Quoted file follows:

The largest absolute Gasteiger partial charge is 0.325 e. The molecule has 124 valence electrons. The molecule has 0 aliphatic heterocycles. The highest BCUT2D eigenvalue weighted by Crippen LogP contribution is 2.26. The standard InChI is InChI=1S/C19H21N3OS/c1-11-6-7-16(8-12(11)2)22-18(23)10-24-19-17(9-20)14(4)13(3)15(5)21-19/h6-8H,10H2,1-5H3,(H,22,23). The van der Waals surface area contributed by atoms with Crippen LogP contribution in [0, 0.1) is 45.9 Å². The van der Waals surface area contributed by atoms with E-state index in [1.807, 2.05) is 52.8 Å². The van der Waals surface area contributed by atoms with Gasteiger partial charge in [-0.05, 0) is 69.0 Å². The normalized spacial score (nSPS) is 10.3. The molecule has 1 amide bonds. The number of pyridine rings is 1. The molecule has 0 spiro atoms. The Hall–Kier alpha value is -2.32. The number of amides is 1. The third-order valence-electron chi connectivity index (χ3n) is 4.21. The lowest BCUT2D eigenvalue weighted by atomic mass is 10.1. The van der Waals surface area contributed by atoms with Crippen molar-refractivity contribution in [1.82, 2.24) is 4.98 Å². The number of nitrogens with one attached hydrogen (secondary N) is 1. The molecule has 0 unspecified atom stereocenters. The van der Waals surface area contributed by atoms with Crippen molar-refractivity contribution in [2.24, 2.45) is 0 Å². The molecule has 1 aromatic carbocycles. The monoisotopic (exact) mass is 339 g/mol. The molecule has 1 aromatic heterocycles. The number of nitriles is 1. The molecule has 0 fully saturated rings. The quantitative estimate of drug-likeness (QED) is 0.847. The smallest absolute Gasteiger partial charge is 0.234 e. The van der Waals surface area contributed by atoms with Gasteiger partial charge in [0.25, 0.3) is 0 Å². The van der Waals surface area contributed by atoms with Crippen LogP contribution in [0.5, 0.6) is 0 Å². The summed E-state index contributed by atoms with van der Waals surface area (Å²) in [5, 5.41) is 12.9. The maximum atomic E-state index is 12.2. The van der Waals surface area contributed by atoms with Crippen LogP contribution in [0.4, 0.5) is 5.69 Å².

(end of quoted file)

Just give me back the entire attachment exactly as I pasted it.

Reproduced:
The largest absolute Gasteiger partial charge is 0.325 e. The molecule has 124 valence electrons. The molecule has 0 aliphatic heterocycles. The highest BCUT2D eigenvalue weighted by Crippen LogP contribution is 2.26. The standard InChI is InChI=1S/C19H21N3OS/c1-11-6-7-16(8-12(11)2)22-18(23)10-24-19-17(9-20)14(4)13(3)15(5)21-19/h6-8H,10H2,1-5H3,(H,22,23). The van der Waals surface area contributed by atoms with Crippen LogP contribution in [0, 0.1) is 45.9 Å². The van der Waals surface area contributed by atoms with E-state index in [1.807, 2.05) is 52.8 Å². The van der Waals surface area contributed by atoms with Gasteiger partial charge in [-0.05, 0) is 69.0 Å². The normalized spacial score (nSPS) is 10.3. The molecule has 1 amide bonds. The number of pyridine rings is 1. The molecule has 0 spiro atoms. The Hall–Kier alpha value is -2.32. The number of amides is 1. The third-order valence-electron chi connectivity index (χ3n) is 4.21. The lowest BCUT2D eigenvalue weighted by atomic mass is 10.1. The van der Waals surface area contributed by atoms with Crippen molar-refractivity contribution in [1.82, 2.24) is 4.98 Å². The number of nitrogens with one attached hydrogen (secondary N) is 1. The molecule has 0 unspecified atom stereocenters. The van der Waals surface area contributed by atoms with Crippen molar-refractivity contribution in [2.24, 2.45) is 0 Å². The molecule has 1 aromatic carbocycles. The monoisotopic (exact) mass is 339 g/mol. The molecule has 1 aromatic heterocycles. The number of nitriles is 1. The molecule has 0 fully saturated rings. The quantitative estimate of drug-likeness (QED) is 0.847. The smallest absolute Gasteiger partial charge is 0.234 e. The van der Waals surface area contributed by atoms with Gasteiger partial charge in [0.25, 0.3) is 0 Å². The van der Waals surface area contributed by atoms with Crippen LogP contribution in [0.5, 0.6) is 0 Å². The summed E-state index contributed by atoms with van der Waals surface area (Å²) in [5, 5.41) is 12.9. The maximum atomic E-state index is 12.2. The van der Waals surface area contributed by atoms with Crippen LogP contribution in [0.4, 0.5) is 5.69 Å².